many columns to deal with, this dimensionality reduction goes a long way
toward making your data set comprehensible. Although you clearly lose
information when you replace many columns with a single column, the
gains in understanding are often valuable, especially when youre
exploring a new data set.
There are many situations where we might want to know how
similar the members of a group of people are to one another. For
instance, suppose that we were a brand marketing company that had just
completed a research survey on a potential new brand. In the survey, we
showed a group of people several features of the brand and asked them to
rank the brand on each of these features using a five-point scale. We
also collected a bunch of socioeconomic data from the subjects, such as
age, gender, race, what zip code they live in, and their approximate
From this survey, we want to understand how the brand appeals
across all of these socioeconomic variables. Most importantly, we want
to know whether the brand has broad appeal. An alternative way of
thinking about this problem is we want to see whether individuals who
like most of the brand features have diverse socioeconomic features. A
useful means of doing this would be to visualize how the survey
respondents cluster. We could then use various visual cues to indicate
their memberships in different socioeconomic categories. That is, we
would want to see a large amount of mixing between gender, as well as
among races and economic stratification.
In the last chapter, we saw how we could use simple
correlational techniques to create a measure of similarity between the
members of Congress based on their voting records. In this chapter,
were going to talk about how you can use those same sort of similarity
metrics to recommend items to a websites users.
The algorithm well use is called k-nearest
neighbors. Its arguably the most intuitive of all the machine learning
algorithms that we present in this book. Indeed, the simplest form of
k-nearest neighbors is the sort of algorithm most
people would spontaneously invent if asked to make recommendations using
similarity data: theyd recommend the song thats closest to the songs a
user already likes, but not yet in that list. That intuition is
essentially a 1-nearest neighbor algorithm. The full
k-nearest neighbor algorithm amounts to a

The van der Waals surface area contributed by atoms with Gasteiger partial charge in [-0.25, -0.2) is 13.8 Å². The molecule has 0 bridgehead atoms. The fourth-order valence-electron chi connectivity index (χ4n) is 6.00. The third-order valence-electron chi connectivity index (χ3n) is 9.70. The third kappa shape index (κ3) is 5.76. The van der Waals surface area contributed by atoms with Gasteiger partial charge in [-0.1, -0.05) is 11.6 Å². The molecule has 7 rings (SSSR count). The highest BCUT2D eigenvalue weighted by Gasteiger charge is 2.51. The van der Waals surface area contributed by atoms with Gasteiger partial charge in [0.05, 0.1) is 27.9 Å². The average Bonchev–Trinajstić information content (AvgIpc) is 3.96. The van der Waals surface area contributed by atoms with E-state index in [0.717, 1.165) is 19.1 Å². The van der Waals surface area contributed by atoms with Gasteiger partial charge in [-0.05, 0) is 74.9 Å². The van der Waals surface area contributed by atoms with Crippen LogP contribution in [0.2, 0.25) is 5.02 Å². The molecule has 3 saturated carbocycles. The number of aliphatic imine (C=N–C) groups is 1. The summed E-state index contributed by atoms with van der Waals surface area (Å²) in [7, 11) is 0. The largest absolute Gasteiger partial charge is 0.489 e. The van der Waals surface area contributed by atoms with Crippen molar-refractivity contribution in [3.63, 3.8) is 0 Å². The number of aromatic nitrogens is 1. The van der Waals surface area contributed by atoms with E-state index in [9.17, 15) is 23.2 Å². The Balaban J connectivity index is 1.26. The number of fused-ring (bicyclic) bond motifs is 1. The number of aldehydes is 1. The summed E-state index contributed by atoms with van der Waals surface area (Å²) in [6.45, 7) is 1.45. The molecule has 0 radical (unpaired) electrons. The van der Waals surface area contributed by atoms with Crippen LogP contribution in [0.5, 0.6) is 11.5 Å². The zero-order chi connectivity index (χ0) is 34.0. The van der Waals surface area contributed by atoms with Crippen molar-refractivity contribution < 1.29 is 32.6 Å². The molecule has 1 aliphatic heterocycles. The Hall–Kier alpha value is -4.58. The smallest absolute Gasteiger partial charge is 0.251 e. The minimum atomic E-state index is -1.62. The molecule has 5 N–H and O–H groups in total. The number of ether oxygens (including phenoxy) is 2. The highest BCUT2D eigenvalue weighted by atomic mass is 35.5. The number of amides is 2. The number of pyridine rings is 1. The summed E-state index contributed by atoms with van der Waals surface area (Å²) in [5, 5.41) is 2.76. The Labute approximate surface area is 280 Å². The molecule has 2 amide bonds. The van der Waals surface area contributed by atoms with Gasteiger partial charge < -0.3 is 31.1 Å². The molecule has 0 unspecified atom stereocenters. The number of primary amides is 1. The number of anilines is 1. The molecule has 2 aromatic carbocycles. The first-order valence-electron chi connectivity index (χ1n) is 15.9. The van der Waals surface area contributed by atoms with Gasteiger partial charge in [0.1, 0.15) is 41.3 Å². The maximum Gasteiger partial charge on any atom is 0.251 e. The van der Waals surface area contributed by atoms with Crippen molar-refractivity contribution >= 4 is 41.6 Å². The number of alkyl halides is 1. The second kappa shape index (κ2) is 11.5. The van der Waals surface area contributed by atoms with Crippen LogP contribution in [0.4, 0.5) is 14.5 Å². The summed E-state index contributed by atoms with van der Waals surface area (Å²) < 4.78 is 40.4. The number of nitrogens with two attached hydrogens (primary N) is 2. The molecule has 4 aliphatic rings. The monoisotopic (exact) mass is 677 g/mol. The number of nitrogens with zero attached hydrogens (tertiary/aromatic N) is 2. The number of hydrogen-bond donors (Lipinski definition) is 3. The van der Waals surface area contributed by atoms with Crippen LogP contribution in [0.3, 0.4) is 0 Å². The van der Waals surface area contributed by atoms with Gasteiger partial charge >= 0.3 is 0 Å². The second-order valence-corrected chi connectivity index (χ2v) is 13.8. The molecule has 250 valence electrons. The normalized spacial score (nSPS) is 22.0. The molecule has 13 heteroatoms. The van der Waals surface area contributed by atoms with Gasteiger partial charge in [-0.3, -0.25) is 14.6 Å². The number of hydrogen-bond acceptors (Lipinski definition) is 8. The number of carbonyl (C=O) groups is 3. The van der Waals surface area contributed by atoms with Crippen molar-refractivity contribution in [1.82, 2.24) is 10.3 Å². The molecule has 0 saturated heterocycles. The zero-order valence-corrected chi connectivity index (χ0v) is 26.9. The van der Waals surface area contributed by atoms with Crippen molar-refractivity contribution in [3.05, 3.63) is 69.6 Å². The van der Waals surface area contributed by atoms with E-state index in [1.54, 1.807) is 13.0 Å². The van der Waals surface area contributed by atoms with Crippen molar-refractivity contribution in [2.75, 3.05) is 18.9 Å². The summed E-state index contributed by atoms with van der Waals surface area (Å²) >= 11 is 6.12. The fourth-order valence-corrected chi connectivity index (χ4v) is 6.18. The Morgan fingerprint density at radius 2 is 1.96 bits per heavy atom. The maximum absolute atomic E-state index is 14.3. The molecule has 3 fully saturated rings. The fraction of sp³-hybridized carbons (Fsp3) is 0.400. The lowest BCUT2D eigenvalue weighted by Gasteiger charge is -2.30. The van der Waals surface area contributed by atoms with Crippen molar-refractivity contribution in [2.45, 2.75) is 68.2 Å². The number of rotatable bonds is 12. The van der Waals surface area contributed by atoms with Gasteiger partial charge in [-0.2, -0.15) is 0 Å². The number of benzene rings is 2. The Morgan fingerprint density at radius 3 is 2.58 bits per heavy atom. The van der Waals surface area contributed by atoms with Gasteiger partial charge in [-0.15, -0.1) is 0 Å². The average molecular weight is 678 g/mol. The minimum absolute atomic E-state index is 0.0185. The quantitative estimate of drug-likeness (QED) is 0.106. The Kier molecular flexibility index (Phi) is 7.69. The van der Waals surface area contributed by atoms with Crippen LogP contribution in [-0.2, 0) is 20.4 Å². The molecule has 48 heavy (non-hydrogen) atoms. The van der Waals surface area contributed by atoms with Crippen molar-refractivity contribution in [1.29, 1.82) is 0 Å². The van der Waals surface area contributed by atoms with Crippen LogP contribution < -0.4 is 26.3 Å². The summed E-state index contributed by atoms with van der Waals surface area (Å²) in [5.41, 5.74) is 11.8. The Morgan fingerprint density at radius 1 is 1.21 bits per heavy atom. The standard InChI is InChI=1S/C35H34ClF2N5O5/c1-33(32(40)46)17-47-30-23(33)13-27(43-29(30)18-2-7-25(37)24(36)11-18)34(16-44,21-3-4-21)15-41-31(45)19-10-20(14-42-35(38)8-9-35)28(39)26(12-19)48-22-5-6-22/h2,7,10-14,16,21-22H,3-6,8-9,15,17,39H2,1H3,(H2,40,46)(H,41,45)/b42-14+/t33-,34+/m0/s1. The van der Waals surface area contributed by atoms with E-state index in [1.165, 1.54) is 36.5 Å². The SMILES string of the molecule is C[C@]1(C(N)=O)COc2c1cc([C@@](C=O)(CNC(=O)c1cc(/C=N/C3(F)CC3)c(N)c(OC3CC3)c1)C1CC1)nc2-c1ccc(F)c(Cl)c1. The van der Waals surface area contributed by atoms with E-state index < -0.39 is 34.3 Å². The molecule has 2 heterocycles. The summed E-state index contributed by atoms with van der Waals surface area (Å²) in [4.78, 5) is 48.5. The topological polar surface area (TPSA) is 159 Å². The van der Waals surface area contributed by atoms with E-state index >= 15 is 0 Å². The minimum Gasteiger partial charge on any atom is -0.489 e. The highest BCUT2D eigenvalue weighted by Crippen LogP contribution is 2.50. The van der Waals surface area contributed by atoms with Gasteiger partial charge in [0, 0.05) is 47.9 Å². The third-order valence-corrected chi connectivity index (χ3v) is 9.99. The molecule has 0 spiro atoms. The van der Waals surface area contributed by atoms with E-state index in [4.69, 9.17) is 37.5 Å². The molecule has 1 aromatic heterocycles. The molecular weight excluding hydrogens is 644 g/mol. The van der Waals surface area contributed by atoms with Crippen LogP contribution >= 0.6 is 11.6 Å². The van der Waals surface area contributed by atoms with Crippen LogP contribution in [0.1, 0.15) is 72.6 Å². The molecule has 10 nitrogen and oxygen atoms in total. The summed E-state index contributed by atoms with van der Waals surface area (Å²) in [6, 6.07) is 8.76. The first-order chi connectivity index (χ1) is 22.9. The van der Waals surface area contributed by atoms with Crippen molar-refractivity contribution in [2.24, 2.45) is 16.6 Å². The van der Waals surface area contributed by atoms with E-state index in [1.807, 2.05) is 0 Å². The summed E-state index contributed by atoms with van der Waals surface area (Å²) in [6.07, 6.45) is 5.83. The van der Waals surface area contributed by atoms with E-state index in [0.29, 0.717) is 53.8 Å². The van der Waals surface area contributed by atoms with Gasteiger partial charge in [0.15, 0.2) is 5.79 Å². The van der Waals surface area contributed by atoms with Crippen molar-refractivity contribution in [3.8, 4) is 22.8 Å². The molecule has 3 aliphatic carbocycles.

generalization of this intuition where you draw on more than one data
point before making a recommendation.
Social networks are everywhere. According to Wikipedia, there are
over 200 active social networking websites on the Internet, excluding
dating sites. As you can see from Figure11-1, according to
Google Trends there has been a steady and constant rise in global
interest in social networks since 2005. This is perfectly reasonable:
the desire for social interaction is a fundamental part of human nature,
and it should come as no surprise that this innate social nature would
manifest in our technologies. But the mapping and modeling of social
networks is by no means news.
In the mathematics community, an example of social network
analysis at work is the calculation of a persons Erds number, which
measures her distance from the prolific mathematician Paul Erds. Erds was arguably the most
prolific mathematician of the 20th century and published over 1,500
papers during his career. Many of these papers were coauthored, and
Erds numbers measure a mathematicians distance from the circle of
coauthors that Erds enlisted. If a mathematician coauthored with Erds
on a paper, then she would have an Erds number of one, i.e., her
distance to Erds in the network of 20th-century mathematics is one. If
another author collaborated with one of Erds coauthors but not with
Erds directly, then that author would have an Erds number of two, and
so on. This metric has been used, though rarely seriously, as a crude
measure of a persons prominence in mathematics. Erds numbers allow us
to quickly summarize the massive network of mathematicians orbiting
around Paul Erds.
In Chapter3, we
introduced the idea of decision boundaries and noted that problems in
which the decision boundary isnt linear pose a problem for simple
classification algorithms. In Chapter6, we showed you how to
perform logistic regression, a classification algorithm that works by
constructing a linear decision boundary. And in both chapters, we
promised to describe a technique called the kernel trick that could be
used to solve problems with nonlinear decision boundaries. Lets deliver
on that promise by introducing a new classification algorithm called the
support vector machine (SVM for short), which allows you to use multiple
different kernels to find nonlinear decision boundaries. Well use an
SVM to classify points from a data set with a nonlinear decision
boundary. Specifically, well work with the data set shown in Figure12-1.
Looking at this data set, it should be clear that the points from
Class 0 are on the periphery, whereas points from Class 1 are in the
center of the plot. This sort of nonlinear decision boundary cant be
discovered using a simple classification algorithm like the logistic
regression algorithm we described in Chapter6. Lets demonstrate that by trying to use logistic regression
glm function. Well then look into the reason
why logistic regression fails.